A new story in the Mongolian Wizard universe.
Welcome back to the Lovecraft reread, in which two modern Mythos writers get girl cooties all over old Howard’s sandbox, from those who inspired him to those who were inspired in turn.
This week, we’re reading David Barr Kirtley’s “The Disciple,” first published in the Summer 2002 issue of Weird Tales. Spoilers ahead.
Series: The Lovecraft Reread
So far in this column, I’ve already reviewed the first and second parts of The Way of Thorn and Thunder, and now we’re getting to the finale. I chose to review this book in three parts because it was originally published as three separate books, though I read the more recent re-release, which molds the trilogy into a one-book whole that is around 600 large-format pages long. Whew!
Paul Weimer recently asked:
“I saw JJ’s comment above about Space Opera and wonder just how much space is required to make a Space Opera a Space Opera, as opposed to being something more akin to Planetary Romance.”
It’s an interesting question that prompted responses on File 770, Cora Buhlert’s blog, and no doubt elsewhere. There probably is no hard line between Space Opera and Planetary Romance; that does not mean we cannot argue incessantly discuss passionately where the line should be drawn. Here’s my two cents (rounded up to a nickel because Canada phased pennies out in 2013)…
A House Like a Lotus bears many of the traits common to Madeleine L’Engle’s work: family members swap kids; a deeply eccentric adult mentors a deeply precocious child; ESP exists when convenient; half of the characters are the youngest/most eccentric members of old, old families; precocious children are abused at school; extraordinarily intelligent parents insist that precocious children stay in schools where they don’t learn anything because of the nebulous concept of “social intelligence” which in the L’Engle-verse seems to mean “learning to put up with idiots”; and, of course, international travel. But, other than that instance of convenient ESP, and one fictional terminal illness, Lotus is pretty straight realism.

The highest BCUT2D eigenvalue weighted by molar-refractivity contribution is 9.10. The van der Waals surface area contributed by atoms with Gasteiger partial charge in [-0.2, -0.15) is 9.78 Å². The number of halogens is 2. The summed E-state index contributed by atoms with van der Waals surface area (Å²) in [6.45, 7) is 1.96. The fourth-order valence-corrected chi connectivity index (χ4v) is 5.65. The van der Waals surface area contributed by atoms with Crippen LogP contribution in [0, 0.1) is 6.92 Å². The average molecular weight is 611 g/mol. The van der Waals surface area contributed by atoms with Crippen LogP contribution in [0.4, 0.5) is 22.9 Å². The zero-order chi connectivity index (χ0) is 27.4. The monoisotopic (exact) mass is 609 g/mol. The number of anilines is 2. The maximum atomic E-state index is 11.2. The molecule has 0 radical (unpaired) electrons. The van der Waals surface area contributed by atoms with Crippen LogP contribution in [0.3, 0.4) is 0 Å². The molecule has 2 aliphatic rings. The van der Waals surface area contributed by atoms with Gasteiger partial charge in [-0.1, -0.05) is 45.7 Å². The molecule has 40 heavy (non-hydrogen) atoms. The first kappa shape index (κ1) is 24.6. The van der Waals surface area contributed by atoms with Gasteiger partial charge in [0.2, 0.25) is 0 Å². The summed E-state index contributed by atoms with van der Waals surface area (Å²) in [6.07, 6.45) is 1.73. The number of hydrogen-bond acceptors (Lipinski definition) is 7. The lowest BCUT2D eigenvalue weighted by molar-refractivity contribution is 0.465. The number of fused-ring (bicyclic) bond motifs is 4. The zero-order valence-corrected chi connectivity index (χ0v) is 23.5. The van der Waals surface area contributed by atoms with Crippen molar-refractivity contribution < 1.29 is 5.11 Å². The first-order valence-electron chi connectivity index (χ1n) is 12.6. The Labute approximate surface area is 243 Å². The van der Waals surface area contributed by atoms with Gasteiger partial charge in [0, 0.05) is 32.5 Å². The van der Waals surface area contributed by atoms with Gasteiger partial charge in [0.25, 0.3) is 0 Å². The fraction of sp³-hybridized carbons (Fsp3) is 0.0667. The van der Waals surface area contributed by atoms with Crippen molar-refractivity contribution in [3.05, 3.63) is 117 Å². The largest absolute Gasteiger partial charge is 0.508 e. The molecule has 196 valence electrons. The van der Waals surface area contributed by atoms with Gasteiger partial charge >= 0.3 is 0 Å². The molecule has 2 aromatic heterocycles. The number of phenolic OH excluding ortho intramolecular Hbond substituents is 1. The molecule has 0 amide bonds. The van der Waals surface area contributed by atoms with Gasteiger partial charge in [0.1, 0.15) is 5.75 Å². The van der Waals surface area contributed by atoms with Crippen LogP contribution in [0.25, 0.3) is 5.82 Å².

Or, if you’ll humor me, pretty queer realism.
By her own admission, Anne McCaffrey had found Dragonquest (1971) very difficult to write, to the point where she more or less burned down the first draft and started again. Which understandably did not make her overly inclined to start writing its sequel—especially since she had other non-dragon books to write. But five years later she published a companion novel aimed at younger readers, Dragonsong (1976), swiftly followed by a sequel, Dragonsinger (1977), both set during the time of Dragonquest.
She clearly still had more to say about dragons.
This eventually led to a short story, “A Time When,” published by the New England Science Fiction Association in 1975, which McCaffrey expanded into a novel, The White Dragon (1978), one of the first science fiction books to land on The New York Times Best Seller list.
Series: Dragonriders of Pern Reread
We resist enclosure. Deer roam forests. Vines colonize abandoned Coliseums. A human being held in solitary confinement will self-harm, scream, plead, kick doors, smear feces on their cell walls, and refuse food if there exists even the promise of seeing the sun for fifteen minutes of their day. There are many words in English for what that human being quests for: liberty, emancipation, freedom, independence. So much of the American project has been dousing its cultural fabric in these colors. No mention of brotherhood and precious little of equality. Justice is nowhere to be found. Peace, somewhere far off in the distance. Over the horizon, in fact. Those messy words presume an After, and they presume that this After is other than post-apocalypse. Liberty, emancipation, independence, without brotherhood or equality or justice or peace, presume utopia. Any alternative imagining can only be fiction.